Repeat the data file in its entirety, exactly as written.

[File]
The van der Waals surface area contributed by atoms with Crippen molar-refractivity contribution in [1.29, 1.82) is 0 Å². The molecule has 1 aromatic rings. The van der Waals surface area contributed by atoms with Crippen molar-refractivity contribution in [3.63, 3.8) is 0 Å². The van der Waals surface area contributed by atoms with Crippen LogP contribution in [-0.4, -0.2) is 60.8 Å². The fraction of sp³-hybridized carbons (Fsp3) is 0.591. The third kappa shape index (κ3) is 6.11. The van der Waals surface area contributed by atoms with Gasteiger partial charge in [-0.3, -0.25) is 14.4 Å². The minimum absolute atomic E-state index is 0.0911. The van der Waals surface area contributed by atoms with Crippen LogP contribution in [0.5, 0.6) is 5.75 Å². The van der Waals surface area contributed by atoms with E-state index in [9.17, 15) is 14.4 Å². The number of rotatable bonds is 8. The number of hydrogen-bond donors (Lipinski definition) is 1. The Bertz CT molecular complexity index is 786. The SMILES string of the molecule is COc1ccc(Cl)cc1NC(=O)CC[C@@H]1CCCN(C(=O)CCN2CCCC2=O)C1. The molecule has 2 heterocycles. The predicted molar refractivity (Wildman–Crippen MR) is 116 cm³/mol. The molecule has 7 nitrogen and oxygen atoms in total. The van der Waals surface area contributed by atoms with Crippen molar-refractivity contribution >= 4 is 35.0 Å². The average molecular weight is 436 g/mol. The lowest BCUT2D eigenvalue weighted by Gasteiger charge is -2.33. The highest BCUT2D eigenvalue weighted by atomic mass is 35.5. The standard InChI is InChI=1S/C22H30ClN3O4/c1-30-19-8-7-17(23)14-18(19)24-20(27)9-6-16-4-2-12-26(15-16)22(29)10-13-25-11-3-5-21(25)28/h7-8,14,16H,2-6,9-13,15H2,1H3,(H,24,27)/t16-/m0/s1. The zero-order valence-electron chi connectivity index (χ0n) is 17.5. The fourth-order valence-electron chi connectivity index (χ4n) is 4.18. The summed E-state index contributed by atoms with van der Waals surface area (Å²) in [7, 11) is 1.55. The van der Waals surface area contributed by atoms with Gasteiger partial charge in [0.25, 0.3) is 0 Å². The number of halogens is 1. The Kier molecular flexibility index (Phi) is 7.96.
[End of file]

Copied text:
The van der Waals surface area contributed by atoms with Crippen molar-refractivity contribution in [1.29, 1.82) is 0 Å². The molecule has 1 aromatic rings. The van der Waals surface area contributed by atoms with Crippen molar-refractivity contribution in [3.63, 3.8) is 0 Å². The van der Waals surface area contributed by atoms with Crippen LogP contribution in [-0.4, -0.2) is 60.8 Å². The fraction of sp³-hybridized carbons (Fsp3) is 0.591. The third kappa shape index (κ3) is 6.11. The van der Waals surface area contributed by atoms with Gasteiger partial charge in [-0.3, -0.25) is 14.4 Å². The minimum absolute atomic E-state index is 0.0911. The van der Waals surface area contributed by atoms with Crippen LogP contribution in [0.5, 0.6) is 5.75 Å². The van der Waals surface area contributed by atoms with E-state index in [9.17, 15) is 14.4 Å². The number of rotatable bonds is 8. The number of hydrogen-bond donors (Lipinski definition) is 1. The Bertz CT molecular complexity index is 786. The SMILES string of the molecule is COc1ccc(Cl)cc1NC(=O)CC[C@@H]1CCCN(C(=O)CCN2CCCC2=O)C1. The molecule has 2 heterocycles. The predicted molar refractivity (Wildman–Crippen MR) is 116 cm³/mol. The molecule has 7 nitrogen and oxygen atoms in total. The van der Waals surface area contributed by atoms with Crippen molar-refractivity contribution >= 4 is 35.0 Å². The average molecular weight is 436 g/mol. The lowest BCUT2D eigenvalue weighted by Gasteiger charge is -2.33. The highest BCUT2D eigenvalue weighted by atomic mass is 35.5. The standard InChI is InChI=1S/C22H30ClN3O4/c1-30-19-8-7-17(23)14-18(19)24-20(27)9-6-16-4-2-12-26(15-16)22(29)10-13-25-11-3-5-21(25)28/h7-8,14,16H,2-6,9-13,15H2,1H3,(H,24,27)/t16-/m0/s1. The zero-order valence-electron chi connectivity index (χ0n) is 17.5. The fourth-order valence-electron chi connectivity index (χ4n) is 4.18. The summed E-state index contributed by atoms with van der Waals surface area (Å²) in [7, 11) is 1.55. The van der Waals surface area contributed by atoms with Gasteiger partial charge in [0.25, 0.3) is 0 Å². The number of halogens is 1. The Kier molecular flexibility index (Phi) is 7.96.